I should mention this, among other things, is what really frightens me about Nietzschean influence; what he didn’t understand of the mathematical sciences and philosophy,he attacked from within his own ideas.

So what does Nussbaum suggest?

“Between these two lines of attack, she believes, the university must articulate a conception of itself that defends the standards of reason, while remaining open to new points of view; that preserves the intellectual traditions and canons that define U.S. culture, while consciously broadening the curriculum to expose students to traditions which diverge from their own and which, in their difference, may confront students with an awareness of their own parochialism; that remain respectful and tolerant of many points of view without lapsing into relativism; and in short, that manages to prepare students simultaneously to be citizens of U.S. society, and cosmopolitans, “citizens of the world.”

This has always struck me as a little too broad of a vision to maintain (too heavy on the gender and equality side of things, too much of its time), though I certainly respect the attempt.  We should aim to be citizens of the world and in the best Aristotelian sense (such depth and breadth may be in fact necessary). But is it enough within this framework?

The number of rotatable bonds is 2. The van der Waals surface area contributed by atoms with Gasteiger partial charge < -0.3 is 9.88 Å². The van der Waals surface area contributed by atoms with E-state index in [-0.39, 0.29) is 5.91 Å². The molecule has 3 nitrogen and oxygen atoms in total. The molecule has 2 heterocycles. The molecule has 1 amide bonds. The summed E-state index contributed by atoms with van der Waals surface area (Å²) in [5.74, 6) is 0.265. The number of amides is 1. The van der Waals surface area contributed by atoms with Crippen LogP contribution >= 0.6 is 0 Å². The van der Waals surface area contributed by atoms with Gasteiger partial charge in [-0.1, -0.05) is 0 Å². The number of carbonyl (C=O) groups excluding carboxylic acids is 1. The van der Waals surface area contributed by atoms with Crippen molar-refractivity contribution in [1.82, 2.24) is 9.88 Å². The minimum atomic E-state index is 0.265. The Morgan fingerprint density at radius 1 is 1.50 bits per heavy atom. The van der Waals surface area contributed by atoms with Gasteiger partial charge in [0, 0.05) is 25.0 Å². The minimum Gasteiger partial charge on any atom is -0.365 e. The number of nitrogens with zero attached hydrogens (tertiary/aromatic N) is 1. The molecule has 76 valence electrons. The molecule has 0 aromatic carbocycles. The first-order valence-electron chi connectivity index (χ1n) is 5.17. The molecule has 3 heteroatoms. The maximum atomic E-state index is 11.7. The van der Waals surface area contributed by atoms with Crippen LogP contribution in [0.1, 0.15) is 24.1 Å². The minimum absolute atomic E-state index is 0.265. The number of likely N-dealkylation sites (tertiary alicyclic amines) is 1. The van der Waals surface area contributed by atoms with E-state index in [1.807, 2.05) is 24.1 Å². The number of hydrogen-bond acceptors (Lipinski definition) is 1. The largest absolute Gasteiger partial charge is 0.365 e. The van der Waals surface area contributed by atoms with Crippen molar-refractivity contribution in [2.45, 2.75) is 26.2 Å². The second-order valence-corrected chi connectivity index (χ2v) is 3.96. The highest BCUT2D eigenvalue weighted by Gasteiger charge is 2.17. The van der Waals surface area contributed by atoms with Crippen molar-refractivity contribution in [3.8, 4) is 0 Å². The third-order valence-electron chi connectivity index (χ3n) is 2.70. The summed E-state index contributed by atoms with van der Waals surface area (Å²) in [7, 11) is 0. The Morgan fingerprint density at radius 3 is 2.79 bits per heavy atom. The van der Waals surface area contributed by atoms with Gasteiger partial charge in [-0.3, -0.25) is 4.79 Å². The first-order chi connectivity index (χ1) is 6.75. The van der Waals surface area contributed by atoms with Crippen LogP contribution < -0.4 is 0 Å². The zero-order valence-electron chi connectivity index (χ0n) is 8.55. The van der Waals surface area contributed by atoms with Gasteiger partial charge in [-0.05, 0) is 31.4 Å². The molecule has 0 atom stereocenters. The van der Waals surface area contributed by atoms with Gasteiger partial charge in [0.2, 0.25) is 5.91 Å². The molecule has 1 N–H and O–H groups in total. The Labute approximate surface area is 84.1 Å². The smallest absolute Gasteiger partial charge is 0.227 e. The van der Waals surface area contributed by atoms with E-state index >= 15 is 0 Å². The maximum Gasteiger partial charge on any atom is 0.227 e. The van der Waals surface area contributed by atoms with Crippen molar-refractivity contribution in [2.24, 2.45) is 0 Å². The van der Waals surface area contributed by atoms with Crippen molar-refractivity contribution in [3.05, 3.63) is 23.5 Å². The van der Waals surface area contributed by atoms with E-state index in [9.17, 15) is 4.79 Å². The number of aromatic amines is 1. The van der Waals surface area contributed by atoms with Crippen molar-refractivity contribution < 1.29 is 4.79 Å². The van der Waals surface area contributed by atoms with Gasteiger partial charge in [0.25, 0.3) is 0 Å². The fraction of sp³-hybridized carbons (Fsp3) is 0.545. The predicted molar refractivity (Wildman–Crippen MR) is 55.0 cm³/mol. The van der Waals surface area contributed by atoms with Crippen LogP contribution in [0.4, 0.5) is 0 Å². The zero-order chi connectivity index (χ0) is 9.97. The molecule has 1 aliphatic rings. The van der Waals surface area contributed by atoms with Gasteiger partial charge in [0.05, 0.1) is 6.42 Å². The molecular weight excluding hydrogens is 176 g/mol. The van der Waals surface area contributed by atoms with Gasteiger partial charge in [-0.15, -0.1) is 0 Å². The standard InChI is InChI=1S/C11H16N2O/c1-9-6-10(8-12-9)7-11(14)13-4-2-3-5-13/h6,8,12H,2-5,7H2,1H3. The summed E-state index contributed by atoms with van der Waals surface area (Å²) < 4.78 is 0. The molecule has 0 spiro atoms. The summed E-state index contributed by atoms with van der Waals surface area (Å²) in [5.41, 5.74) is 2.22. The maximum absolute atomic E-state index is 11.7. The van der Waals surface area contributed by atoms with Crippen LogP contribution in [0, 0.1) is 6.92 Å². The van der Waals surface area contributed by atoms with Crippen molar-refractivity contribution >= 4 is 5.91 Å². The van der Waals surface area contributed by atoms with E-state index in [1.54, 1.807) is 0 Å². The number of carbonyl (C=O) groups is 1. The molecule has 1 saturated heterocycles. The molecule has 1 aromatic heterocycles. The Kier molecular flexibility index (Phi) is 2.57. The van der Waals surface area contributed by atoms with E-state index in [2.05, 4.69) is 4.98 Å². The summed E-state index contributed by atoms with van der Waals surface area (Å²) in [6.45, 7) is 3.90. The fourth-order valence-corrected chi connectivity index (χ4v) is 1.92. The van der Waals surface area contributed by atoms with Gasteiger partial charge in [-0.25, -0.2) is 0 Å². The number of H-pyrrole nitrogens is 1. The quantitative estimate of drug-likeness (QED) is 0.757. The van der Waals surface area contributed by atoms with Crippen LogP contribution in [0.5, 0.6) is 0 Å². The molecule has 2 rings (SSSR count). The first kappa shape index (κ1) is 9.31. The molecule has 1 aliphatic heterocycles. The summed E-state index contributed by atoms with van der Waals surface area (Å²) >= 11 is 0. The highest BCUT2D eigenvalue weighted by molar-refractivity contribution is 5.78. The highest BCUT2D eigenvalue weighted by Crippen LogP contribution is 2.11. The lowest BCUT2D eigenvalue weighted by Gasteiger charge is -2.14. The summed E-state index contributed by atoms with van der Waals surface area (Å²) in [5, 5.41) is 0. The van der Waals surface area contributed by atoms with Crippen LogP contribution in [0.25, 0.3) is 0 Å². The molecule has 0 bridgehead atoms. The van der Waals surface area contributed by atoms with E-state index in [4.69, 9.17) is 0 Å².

Our author remains skeptical, and finds that the book didn’t quite meet Nussbaum’s own aims:

“In all of this, I think, we return to the narrow conception of philosophy that drives Nussbaum’s argument. By equating philosophy with the defense of Socratic reason, and by refusing to consider that this mode of analysis may not provide the universal discourse for resolving disagreements even within this society, let alone on a global scale, Nussbaum ends up providing, on the whole, a conception of liberal education that diverges very little from the secular university’s present self-conception.”

An interesting review.   Obviously, there’s more depth here than I’ve addressed.

*  Could the limits of such a view be seen in Amartya Sen’s recent New York Review Of Books piece (is Sen’s thinking more apropos of India’s problems rather than America’s…despite its depth?)  Sen and Nussbaum have worked well together to address difficult problems, but maybe I don’t understand economics enough to say. (Am I flirting with isolationism?)

Related On This Site:-Martha Nussbaum On Eliot Spitzer At The Atlanta Journal-Constitution  The limits of globalism? Martha Nussbaum In Dissent–Violence On The Left: Nandigram And The Communists Of West Bengal …Camille Paglia At Arion: Why Break, Blow, Burn Was Successful…A Few Thoughts On The Stanford Encyclopedia Of Philosophy Entry: Nietzsche’s Moral And Political Philosophy…A Few Thoughts On Allan Bloom–The Nietzsche Connection